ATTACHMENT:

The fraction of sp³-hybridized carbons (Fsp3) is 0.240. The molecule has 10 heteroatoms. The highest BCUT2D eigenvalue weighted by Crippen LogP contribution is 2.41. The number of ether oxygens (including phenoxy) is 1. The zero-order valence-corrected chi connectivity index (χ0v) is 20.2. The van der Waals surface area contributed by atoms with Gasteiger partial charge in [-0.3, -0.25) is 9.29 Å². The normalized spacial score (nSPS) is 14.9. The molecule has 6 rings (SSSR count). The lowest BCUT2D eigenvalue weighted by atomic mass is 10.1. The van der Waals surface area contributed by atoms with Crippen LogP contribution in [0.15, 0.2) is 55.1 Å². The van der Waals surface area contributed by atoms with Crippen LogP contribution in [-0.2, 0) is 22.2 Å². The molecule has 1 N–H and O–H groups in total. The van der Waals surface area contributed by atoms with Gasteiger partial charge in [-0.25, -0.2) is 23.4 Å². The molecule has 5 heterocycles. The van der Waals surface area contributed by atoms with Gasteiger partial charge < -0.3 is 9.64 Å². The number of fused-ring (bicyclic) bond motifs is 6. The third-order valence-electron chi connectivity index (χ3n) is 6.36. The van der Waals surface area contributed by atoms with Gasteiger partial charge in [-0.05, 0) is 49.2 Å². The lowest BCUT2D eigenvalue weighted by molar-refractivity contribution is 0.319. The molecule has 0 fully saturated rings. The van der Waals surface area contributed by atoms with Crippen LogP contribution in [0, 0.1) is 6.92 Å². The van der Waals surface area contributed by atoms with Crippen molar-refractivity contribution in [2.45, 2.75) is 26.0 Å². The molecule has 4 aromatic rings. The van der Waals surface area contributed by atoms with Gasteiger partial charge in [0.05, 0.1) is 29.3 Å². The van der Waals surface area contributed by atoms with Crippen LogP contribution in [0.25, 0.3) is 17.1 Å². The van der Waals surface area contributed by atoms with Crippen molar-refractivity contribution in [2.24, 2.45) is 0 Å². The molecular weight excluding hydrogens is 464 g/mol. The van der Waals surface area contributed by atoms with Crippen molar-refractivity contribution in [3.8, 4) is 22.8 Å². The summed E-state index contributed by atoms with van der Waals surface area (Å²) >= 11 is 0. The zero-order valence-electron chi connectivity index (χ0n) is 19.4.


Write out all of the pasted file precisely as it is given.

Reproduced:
The fraction of sp³-hybridized carbons (Fsp3) is 0.240. The molecule has 10 heteroatoms. The highest BCUT2D eigenvalue weighted by Crippen LogP contribution is 2.41. The number of ether oxygens (including phenoxy) is 1. The zero-order valence-corrected chi connectivity index (χ0v) is 20.2. The van der Waals surface area contributed by atoms with Gasteiger partial charge in [-0.3, -0.25) is 9.29 Å². The normalized spacial score (nSPS) is 14.9. The molecule has 6 rings (SSSR count). The lowest BCUT2D eigenvalue weighted by atomic mass is 10.1. The van der Waals surface area contributed by atoms with Crippen LogP contribution in [0.15, 0.2) is 55.1 Å². The van der Waals surface area contributed by atoms with Crippen LogP contribution in [-0.2, 0) is 22.2 Å². The molecule has 1 N–H and O–H groups in total. The van der Waals surface area contributed by atoms with Gasteiger partial charge in [-0.25, -0.2) is 23.4 Å². The molecule has 5 heterocycles. The van der Waals surface area contributed by atoms with Gasteiger partial charge < -0.3 is 9.64 Å². The number of fused-ring (bicyclic) bond motifs is 6. The third-order valence-electron chi connectivity index (χ3n) is 6.36. The van der Waals surface area contributed by atoms with Gasteiger partial charge in [-0.05, 0) is 49.2 Å². The lowest BCUT2D eigenvalue weighted by molar-refractivity contribution is 0.319. The molecule has 0 fully saturated rings. The van der Waals surface area contributed by atoms with Crippen LogP contribution in [0, 0.1) is 6.92 Å². The van der Waals surface area contributed by atoms with Crippen molar-refractivity contribution in [2.45, 2.75) is 26.0 Å². The molecule has 4 aromatic rings. The van der Waals surface area contributed by atoms with Gasteiger partial charge in [0.05, 0.1) is 29.3 Å². The van der Waals surface area contributed by atoms with Crippen LogP contribution in [0.25, 0.3) is 17.1 Å². The van der Waals surface area contributed by atoms with Crippen molar-refractivity contribution in [2.24, 2.45) is 0 Å². The molecular weight excluding hydrogens is 464 g/mol. The van der Waals surface area contributed by atoms with Crippen molar-refractivity contribution in [3.8, 4) is 22.8 Å². The summed E-state index contributed by atoms with van der Waals surface area (Å²) >= 11 is 0. The zero-order valence-electron chi connectivity index (χ0n) is 19.4.